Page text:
Updates from June, 2012 Toggle Comment Threads | Keyboard Shortcuts

  • cartesianprogramming 08:39 on 2012/06/22 Permalink | Reply  

    New domain! 

    The blog’s address is now cartesianprogramming.com.

  • cartesianprogramming 22:01 on 2012/06/21 Permalink | Reply  

    On TransLucid 

    The word “TransLucid” comes from an essay by Ralph Waldo Emerson:

    This insight, which expresses itself by what is called Imagination, is a very high sort of seeing, which does not come by study, but by the intellect being where and what it sees; by sharing the path or circuit of things through forms, and so making them translucid to others.

  • cartesianprogramming 17:43 on 2012/06/21 Permalink | Reply  

    New release for TransLucid 

    The second release of TransLucid, version 0.2.0, is out. It is available at the following link.


    It includes intensions as first-class values, and higher-order functions fully work.

  • cartesianprogramming 04:02 on 2012/06/19 Permalink | Reply  

    Tournament computation in two dimensions 

    Tournament computation can also take place in two dimensions. Here, tournamentOp₂ applies a quaternary function g to a 2-dimensional variable X, and keeps doing this to the results until there is a single result.

    fun tournamentOp₂.d₁.d₂.n.g X = Y @ [d <- 0]
      dim t <- ilog.n ;;
      var Y = fby.t X (g.(NWofQuad.d₁.d₂ Y).(NEofQuad.d₁.d₂ Y).
                         (SWofQuad.d₁.d₂ Y).(SEofQuad.d₁.d₂ Y)) ;;
    end ;;

    As for the single-dimensional case, it is useful to have a way of filling a two-dimensional grid with a neutral element if we do not have a grid whose extent in every dimension is the same power of 2.

    fun default₂.d₁.m₁.n₁.d₂.m₂.n₂.val X = Y
      var Y [d₁ : m₁..n₁, d₂ : m₂..n₂] = X ;;
      var Y [d₁ : nat, d₂ : nat] = val ;;
    end ;;
  • cartesianprogramming 04:01 on 2012/06/19 Permalink | Reply  

    Tournament computation in one dimension 

    In the post on factorial, the following code appears:

    var f = tournamentOp₁.d.n.times (default₁.d.1.n.1 (#!d)) ;;

    What is going on? Let us look at the definitions from the TransLucid Standard Header:

    fun default₁.d.m.n.val X = Y
      var Y [d : m..n] = X ;;
      var Y [d : nat] = val ;;
    end ;;
    fun tournamentOp₁.d.n.g X = Y @ [d <- 0]
      dim t <- ilog.n ;;
      var Y = fby.t X (g.(LofPair.d Y).(RofPair.d Y)) ;;
    end ;;

    The default₁ function creates a stream Y varying in dimension d such that in the interval [m,n], the result will be the value of X. Everywhere else, the value of Y is the default val.

    As for tournamentOp₁, when #!t ≡ 0, the value of Y is X. When #!t > 0, each element of Y is the result of applying the binary function g to a pair of elements from Y when #!t was one less. This process is completed until there is just one element left. Since the number n is not necessarily a power of 2, we use default₁ to fill in the slots of X with the neutral element of g.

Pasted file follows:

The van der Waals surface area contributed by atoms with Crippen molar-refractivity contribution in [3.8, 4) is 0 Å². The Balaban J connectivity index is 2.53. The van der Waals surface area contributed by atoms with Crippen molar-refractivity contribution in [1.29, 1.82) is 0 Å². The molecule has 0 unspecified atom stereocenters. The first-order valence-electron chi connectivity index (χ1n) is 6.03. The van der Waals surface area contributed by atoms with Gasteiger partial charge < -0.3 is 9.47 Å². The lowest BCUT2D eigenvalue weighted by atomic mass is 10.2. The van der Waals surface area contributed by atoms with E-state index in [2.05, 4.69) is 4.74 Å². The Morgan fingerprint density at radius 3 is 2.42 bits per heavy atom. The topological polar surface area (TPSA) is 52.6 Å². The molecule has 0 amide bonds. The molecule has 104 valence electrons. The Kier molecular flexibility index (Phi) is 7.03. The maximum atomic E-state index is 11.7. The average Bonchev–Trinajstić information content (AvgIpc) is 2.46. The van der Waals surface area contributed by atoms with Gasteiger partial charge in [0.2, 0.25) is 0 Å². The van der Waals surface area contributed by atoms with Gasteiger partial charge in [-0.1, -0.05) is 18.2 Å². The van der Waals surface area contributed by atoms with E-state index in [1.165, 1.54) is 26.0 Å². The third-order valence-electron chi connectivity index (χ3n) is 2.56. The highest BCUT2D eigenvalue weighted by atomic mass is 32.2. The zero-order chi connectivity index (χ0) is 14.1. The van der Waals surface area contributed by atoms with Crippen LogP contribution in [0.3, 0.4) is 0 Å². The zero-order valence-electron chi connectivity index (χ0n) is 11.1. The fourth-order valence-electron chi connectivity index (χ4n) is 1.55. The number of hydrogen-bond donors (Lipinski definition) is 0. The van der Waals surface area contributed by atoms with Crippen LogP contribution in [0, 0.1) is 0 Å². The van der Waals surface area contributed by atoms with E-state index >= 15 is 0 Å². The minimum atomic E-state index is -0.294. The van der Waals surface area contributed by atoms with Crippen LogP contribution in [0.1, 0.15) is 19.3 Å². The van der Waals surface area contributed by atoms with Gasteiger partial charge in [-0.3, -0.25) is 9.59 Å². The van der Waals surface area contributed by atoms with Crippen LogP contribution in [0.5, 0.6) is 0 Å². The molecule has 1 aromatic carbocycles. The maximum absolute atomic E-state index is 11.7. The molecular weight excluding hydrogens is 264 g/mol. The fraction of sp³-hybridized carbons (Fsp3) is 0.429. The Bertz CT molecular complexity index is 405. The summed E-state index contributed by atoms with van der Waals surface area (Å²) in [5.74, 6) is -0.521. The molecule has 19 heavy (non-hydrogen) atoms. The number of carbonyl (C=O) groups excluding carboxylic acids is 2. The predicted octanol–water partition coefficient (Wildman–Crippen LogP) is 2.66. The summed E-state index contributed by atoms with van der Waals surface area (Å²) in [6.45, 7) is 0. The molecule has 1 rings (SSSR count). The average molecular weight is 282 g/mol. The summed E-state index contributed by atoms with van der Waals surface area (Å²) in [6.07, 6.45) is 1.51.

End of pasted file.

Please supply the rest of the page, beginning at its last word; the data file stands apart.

This form of computation is called tournament computation, and writing programs this way encourages parallel implementations.

  • cartesianprogramming 03:46 on 2012/06/19 Permalink | Reply  

    The intension as first-class value 

    The origins of Cartesian Programming came from what was called Intensional Programming, in which the behavior of a program was context-dependent: a context is a set of (dimension,ordinate) pairs,
    and the program can change behavior if some of the ordinates are changed. Formally, a variable in an intensional programming language is an intension, i.e., a mapping from contexts to values.

    In TransLucid, after several failed attempts at defining the semantics of functions over these intensions, it finally dawned on us that the intension itself needs to be a first-class value. What this means is that
    the context in which an intension is created is as important as the context in which it is evaluated. Consider:

    var tempAtLocation = ↑{location} temperature ;;
    var tempInInuvik = tempAtLocation @ [location ← "Inuvik"] ;;

    What this means is that whatever the value of the location-ordinate, variable tempInInuvik would always give the temperature in Inuvik, allowing any other dimensions to vary freely. Hence

    ↓tempInInuvik @ [location ← "Paris", date ← #!date - 1] ;;

    would give the temperature in Inuvik yesterday, not in Paris yesterday.

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